Opinion: Building a friendlier world starts at home

We’re bound together by the history that gave birth to the freedoms that allow us to be different.

  • By Rich Moniak
  • Monday, March 21, 2022 11:18pm
  • Opinion

By Rich Moniak

On Wednesday, I had the opportunity to listen to a conversation between Gov. Mike Dunleavy and exchange students from five different countries. One of the many questions they asked came from Ahmed, a 17-year-old boy from Bahrain. He wanted to hear the governor’s ideas for encouraging more people to move to Alaska.

Acknowledging our remote place in America and the cooler and wetter climate we endure, Dunleavy told them it’s not a place for everyone. But to people like him who came here long ago and stayed, his message was simple. There’s a lot to love about Alaska.

I don’t want to diminish the feelings he expressed about his adopted home. But every governor loves their state. Every mayor loves the city they serve. It’s an unspoken prerequisite for seeking such offices.

It’s also one of the things we look for when recruiting families to host exchange students. They are more likely to have a positive experience in America living with people who have a deep connection to the social and physical environments of their communities.

As a volunteer, I’ve been involved with the Kennedy-Luger YES program since 2011. It provides scholarship for students from countries with significant Muslim populations. Administered by the U.S. State Department, the goal is to help Americans better understand the culture of the students’ home countries. And give them an appreciation for the ideals and the diversity that form the backbone of American society.

For the past seven months, I’ve been Ahmed’s community liaison. Right after he arrived in August, his host father took him fishing for salmon. That first Alaskan adventure included paddling a kayak and seeing humpback whales breach. He’s since been out hiking and biking, learned to ice skate at the Treadwell Arena, and enjoyed skiing at Eaglecrest. He joined the JDHS cross-country team in the fall and is now a member of its soccer team.

His experience has been like that of 20 other students I’ve worked with over the years. And based on the alumni testimonials I heard while at a program workshop last weekend, most Muslim students have fond memories of their year in America no matter where they lived.

But a boy from Pakistan who is currently attending school in a small rural Wisconsin community told us a different story. Although he’s developed a healthy bond with his host family and has excelled academically, he hasn’t been well received by most people in the community. His classmates at the school hardly acknowledge him. The adult athletic coaches have refused to talk with him.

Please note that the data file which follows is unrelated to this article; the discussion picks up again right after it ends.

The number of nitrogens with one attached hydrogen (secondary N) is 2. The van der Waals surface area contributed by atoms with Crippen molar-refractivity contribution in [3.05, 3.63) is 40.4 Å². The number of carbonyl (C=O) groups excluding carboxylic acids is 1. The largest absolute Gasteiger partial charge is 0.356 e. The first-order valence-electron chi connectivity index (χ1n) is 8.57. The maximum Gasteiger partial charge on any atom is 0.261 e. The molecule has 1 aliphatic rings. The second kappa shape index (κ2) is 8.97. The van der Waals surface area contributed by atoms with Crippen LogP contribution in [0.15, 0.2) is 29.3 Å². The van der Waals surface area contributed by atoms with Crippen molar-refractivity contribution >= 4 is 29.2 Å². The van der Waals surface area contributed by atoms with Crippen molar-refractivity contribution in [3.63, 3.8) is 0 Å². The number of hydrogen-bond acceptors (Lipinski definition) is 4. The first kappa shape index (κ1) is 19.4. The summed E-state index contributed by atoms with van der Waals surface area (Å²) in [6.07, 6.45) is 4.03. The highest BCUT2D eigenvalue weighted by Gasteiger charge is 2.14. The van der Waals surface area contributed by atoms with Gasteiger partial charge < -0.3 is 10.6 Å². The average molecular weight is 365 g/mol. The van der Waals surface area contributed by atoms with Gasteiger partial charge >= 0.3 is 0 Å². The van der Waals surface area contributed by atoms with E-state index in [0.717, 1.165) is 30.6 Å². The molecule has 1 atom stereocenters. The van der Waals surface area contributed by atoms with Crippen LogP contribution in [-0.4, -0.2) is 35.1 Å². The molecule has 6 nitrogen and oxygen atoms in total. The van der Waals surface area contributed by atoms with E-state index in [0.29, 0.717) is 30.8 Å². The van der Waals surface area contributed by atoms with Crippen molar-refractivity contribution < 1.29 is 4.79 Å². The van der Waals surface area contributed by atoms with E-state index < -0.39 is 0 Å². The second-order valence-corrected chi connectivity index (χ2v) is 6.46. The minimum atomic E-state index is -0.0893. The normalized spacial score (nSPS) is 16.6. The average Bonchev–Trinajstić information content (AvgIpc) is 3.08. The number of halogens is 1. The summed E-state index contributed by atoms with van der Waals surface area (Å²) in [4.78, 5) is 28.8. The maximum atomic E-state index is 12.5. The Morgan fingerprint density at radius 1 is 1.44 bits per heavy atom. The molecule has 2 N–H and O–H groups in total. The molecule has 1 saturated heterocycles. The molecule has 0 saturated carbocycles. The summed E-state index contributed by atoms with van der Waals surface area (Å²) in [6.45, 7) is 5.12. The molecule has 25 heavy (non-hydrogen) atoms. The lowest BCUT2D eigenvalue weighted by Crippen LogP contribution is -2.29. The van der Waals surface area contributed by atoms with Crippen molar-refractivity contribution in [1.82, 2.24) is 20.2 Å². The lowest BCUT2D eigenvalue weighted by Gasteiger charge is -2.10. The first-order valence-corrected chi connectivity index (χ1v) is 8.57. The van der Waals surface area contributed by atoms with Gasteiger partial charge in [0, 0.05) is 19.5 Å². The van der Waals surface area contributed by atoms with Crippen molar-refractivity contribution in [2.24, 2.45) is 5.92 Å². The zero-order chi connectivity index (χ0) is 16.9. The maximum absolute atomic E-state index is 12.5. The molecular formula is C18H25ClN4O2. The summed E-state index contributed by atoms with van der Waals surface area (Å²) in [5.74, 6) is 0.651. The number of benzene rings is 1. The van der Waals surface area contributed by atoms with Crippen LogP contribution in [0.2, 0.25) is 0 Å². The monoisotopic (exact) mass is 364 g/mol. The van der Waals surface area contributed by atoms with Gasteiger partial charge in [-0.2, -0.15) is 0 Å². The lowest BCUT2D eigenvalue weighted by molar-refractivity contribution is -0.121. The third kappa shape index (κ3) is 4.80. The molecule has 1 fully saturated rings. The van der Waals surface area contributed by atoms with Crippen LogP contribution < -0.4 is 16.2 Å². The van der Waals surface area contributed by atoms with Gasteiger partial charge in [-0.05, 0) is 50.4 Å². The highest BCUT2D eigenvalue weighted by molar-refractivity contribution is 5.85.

His host mother described the county as “insular.” There are many like it in America’s heartland, according to volunteers from those regions. They explained it’s extremely difficult to find host families and schools willing to accept Muslim exchange students. As a result, most of the 900 that come each year wind up in communities where people accept them with open arms.

When the YES program was established in 2002, Congress understood it was a small step on a long road to changing hearts and minds in both worlds. Placing exchange students in communities unwelcoming to the Muslims has the potential to more profoundly serve that long-term objective. But it also risks having students return home with less favorable image of America, leaving them less equipped and possibly less willing to counter anti-America sentiments in their countries.

Meanwhile, as Americans have become less tolerant of our cultural differences, a wall has gone up between rural communities and metropolitan/suburban regions. The State Department can’t solve that. It’s up to us to create a friendlier America.

These exchange students could guide us there. On a global level, they came to make friends in America by learning about our culture while sharing theirs. Like them, we must first believe it’s possible.

Maybe we can agree to start by acknowledging that love for America isn’t contingent on political ideology, religion or anything else. That we’re bound together by the common history that gave birth to the freedoms that allow us to be different. And that those are further grounded in the different places we each affectionally we call home.

If that’s too much to ask, then we’re heading to a path that will dim our image as the “shining city on the hill.”

• Rich Moniak is a Juneau resident and retired civil engineer with more than 25 years of experience working in the public sector. Columns, My Turns and Letters to the Editor represent the view of the author, not the view of the Juneau Empire. Have something to say? Here’s how to submit a My Turn or letter.

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